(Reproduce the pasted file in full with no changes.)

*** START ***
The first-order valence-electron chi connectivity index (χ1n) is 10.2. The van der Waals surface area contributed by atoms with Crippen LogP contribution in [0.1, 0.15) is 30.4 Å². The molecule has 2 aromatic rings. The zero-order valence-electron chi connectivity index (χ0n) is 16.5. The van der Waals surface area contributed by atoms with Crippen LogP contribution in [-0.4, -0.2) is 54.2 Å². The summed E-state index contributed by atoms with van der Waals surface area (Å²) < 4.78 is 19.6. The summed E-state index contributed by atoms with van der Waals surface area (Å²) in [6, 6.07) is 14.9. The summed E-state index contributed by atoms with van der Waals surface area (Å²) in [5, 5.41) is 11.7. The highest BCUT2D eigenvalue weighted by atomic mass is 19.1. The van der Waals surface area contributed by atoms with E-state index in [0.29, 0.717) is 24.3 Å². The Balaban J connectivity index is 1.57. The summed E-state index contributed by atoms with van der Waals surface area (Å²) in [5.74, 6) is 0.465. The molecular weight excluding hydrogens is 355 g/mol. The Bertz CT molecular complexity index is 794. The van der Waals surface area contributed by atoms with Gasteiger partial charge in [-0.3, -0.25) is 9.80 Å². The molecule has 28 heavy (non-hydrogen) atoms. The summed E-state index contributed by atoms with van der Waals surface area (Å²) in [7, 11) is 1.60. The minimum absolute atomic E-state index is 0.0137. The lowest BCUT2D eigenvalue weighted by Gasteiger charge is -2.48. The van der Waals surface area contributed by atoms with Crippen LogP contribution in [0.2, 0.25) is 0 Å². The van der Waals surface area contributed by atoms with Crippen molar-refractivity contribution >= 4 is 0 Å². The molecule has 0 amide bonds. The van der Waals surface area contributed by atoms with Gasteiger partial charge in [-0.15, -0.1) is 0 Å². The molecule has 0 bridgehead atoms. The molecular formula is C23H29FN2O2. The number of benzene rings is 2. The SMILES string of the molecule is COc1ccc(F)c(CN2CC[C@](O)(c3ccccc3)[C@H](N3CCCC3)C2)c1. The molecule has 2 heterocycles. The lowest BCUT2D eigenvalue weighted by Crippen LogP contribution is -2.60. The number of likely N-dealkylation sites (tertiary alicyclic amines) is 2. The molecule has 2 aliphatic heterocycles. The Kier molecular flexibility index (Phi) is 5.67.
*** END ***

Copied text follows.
The first-order valence-electron chi connectivity index (χ1n) is 10.2. The van der Waals surface area contributed by atoms with Crippen LogP contribution in [0.1, 0.15) is 30.4 Å². The molecule has 2 aromatic rings. The zero-order valence-electron chi connectivity index (χ0n) is 16.5. The van der Waals surface area contributed by atoms with Crippen LogP contribution in [-0.4, -0.2) is 54.2 Å². The summed E-state index contributed by atoms with van der Waals surface area (Å²) < 4.78 is 19.6. The summed E-state index contributed by atoms with van der Waals surface area (Å²) in [6, 6.07) is 14.9. The summed E-state index contributed by atoms with van der Waals surface area (Å²) in [5, 5.41) is 11.7. The highest BCUT2D eigenvalue weighted by atomic mass is 19.1. The van der Waals surface area contributed by atoms with E-state index in [0.29, 0.717) is 24.3 Å². The Balaban J connectivity index is 1.57. The summed E-state index contributed by atoms with van der Waals surface area (Å²) in [5.74, 6) is 0.465. The molecular weight excluding hydrogens is 355 g/mol. The Bertz CT molecular complexity index is 794. The van der Waals surface area contributed by atoms with Gasteiger partial charge in [-0.3, -0.25) is 9.80 Å². The molecule has 28 heavy (non-hydrogen) atoms. The summed E-state index contributed by atoms with van der Waals surface area (Å²) in [7, 11) is 1.60. The minimum absolute atomic E-state index is 0.0137. The lowest BCUT2D eigenvalue weighted by Gasteiger charge is -2.48. The van der Waals surface area contributed by atoms with Crippen LogP contribution in [0.2, 0.25) is 0 Å². The van der Waals surface area contributed by atoms with Crippen molar-refractivity contribution >= 4 is 0 Å². The molecule has 0 amide bonds. The van der Waals surface area contributed by atoms with Gasteiger partial charge in [-0.15, -0.1) is 0 Å². The molecule has 0 bridgehead atoms. The molecular formula is C23H29FN2O2. The number of benzene rings is 2. The SMILES string of the molecule is COc1ccc(F)c(CN2CC[C@](O)(c3ccccc3)[C@H](N3CCCC3)C2)c1. The molecule has 2 heterocycles. The lowest BCUT2D eigenvalue weighted by Crippen LogP contribution is -2.60. The number of likely N-dealkylation sites (tertiary alicyclic amines) is 2. The molecule has 2 aliphatic heterocycles. The Kier molecular flexibility index (Phi) is 5.67.